Amygdala-prefrontal cortex functional connectivity during threat-induced anxiety and goal distraction.

Published

Journal Article

Anxiety produced by environmental threats can impair goal-directed processing and is associated with a range of psychiatric disorders, particularly when aversive events occur unpredictably. The prefrontal cortex (PFC) is thought to implement controls that minimize performance disruptions from threat-induced anxiety and goal distraction by modulating activity in regions involved in threat detection, such as the amygdala. The inferior frontal gyrus (IFG), orbitofrontal cortex (OFC), and ventromedial PFC (vmPFC) have been linked to the regulation of anxiety during threat exposure. We developed a paradigm to determine if threat-induced anxiety would enhance functional connectivity between the amygdala and IFG, OFC, and vmPFC.Healthy adults performed a computer-gaming style task involving capturing prey and evading predators to optimize monetary rewards while exposed to the threat of unpredictable shock. Psychophysiological recording (n = 26) and functional magnetic resonance imaging scanning (n = 17) were collected during the task in separate cohorts. Task-specific changes in functional connectivity with the amygdala were examined using psychophysiological interaction analysis.Threat exposure resulted in greater arousal measured by increased skin conductance but did not influence performance (i.e., monetary losses or rewards). Greater functional connectivity between the right amygdala and bilateral IFG, OFC, vmPFC, anterior cingulate cortex, and frontopolar cortex was associated with threat exposure.Exposure to unpredictable threat modulates amygdala-PFC functional connectivity that may help maintain performance when experiencing anxiety induced by threat. Our paradigm is well-suited to explore the neural underpinnings of the anxiety response to unpredictable threat in patients with various anxiety disorders.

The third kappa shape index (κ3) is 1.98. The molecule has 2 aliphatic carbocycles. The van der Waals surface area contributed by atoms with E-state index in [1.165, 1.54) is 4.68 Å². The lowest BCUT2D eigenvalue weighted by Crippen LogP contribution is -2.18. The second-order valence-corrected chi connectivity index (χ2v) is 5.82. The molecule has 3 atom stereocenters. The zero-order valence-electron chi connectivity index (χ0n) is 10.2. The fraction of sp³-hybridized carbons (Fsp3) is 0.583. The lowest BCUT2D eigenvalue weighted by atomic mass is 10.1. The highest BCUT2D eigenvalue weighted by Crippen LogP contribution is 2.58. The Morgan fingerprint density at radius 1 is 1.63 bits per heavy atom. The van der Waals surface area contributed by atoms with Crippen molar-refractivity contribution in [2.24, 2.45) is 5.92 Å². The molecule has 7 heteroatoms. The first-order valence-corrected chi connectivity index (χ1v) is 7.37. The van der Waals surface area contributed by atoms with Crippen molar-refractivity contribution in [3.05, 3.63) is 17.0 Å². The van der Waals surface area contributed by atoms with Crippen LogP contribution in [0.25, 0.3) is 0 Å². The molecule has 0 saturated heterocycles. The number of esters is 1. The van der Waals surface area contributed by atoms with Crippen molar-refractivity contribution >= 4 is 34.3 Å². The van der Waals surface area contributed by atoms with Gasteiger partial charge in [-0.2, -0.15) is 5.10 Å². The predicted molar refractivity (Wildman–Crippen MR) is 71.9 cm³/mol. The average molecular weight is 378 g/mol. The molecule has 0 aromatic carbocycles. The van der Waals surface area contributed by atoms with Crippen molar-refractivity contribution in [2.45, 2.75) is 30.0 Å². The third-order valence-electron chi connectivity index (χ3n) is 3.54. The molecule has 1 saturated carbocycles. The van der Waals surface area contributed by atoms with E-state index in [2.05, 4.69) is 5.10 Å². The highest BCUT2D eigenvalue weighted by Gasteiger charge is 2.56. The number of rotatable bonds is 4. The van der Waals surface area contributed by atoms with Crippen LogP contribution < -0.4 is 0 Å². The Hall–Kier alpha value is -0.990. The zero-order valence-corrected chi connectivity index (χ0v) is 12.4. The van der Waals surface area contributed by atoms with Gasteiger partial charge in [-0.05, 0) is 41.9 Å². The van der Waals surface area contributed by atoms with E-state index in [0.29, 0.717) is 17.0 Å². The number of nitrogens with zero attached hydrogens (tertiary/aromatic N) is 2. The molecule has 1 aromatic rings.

Full Text

Duke Authors

Cited Authors

  • Gold, AL; Morey, RA; McCarthy, G

Published Date

  • February 2015

Published In

Volume / Issue

  • 77 / 4

Start / End Page

  • 394 - 403

PubMed ID

  • 24882566

Pubmed Central ID

  • 24882566

Electronic International Standard Serial Number (EISSN)

  • 1873-2402

International Standard Serial Number (ISSN)

  • 0006-3223

Digital Object Identifier (DOI)

  • 10.1016/j.biopsych.2014.03.030

Language

  • eng